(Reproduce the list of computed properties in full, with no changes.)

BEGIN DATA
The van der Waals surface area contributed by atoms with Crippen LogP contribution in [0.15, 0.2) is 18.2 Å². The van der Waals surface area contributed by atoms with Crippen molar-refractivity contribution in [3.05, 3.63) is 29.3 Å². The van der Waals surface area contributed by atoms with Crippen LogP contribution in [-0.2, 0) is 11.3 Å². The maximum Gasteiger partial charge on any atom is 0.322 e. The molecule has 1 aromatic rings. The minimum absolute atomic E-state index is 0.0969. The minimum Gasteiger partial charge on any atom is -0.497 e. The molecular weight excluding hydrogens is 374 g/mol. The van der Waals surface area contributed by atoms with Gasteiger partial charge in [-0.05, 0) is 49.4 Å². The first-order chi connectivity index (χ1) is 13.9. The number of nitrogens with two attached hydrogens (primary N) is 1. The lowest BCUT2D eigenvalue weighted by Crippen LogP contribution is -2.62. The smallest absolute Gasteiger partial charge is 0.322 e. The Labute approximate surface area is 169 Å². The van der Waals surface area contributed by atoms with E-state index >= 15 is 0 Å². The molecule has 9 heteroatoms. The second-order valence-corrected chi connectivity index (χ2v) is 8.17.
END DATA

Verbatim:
The van der Waals surface area contributed by atoms with Crippen LogP contribution in [0.15, 0.2) is 18.2 Å². The van der Waals surface area contributed by atoms with Crippen molar-refractivity contribution in [3.05, 3.63) is 29.3 Å². The van der Waals surface area contributed by atoms with Crippen LogP contribution in [-0.2, 0) is 11.3 Å². The maximum Gasteiger partial charge on any atom is 0.322 e. The molecule has 1 aromatic rings. The minimum absolute atomic E-state index is 0.0969. The minimum Gasteiger partial charge on any atom is -0.497 e. The molecular weight excluding hydrogens is 374 g/mol. The van der Waals surface area contributed by atoms with Gasteiger partial charge in [-0.05, 0) is 49.4 Å². The first-order chi connectivity index (χ1) is 13.9. The number of nitrogens with two attached hydrogens (primary N) is 1. The lowest BCUT2D eigenvalue weighted by Crippen LogP contribution is -2.62. The smallest absolute Gasteiger partial charge is 0.322 e. The Labute approximate surface area is 169 Å². The van der Waals surface area contributed by atoms with E-state index >= 15 is 0 Å². The molecule has 9 heteroatoms. The second-order valence-corrected chi connectivity index (χ2v) is 8.17.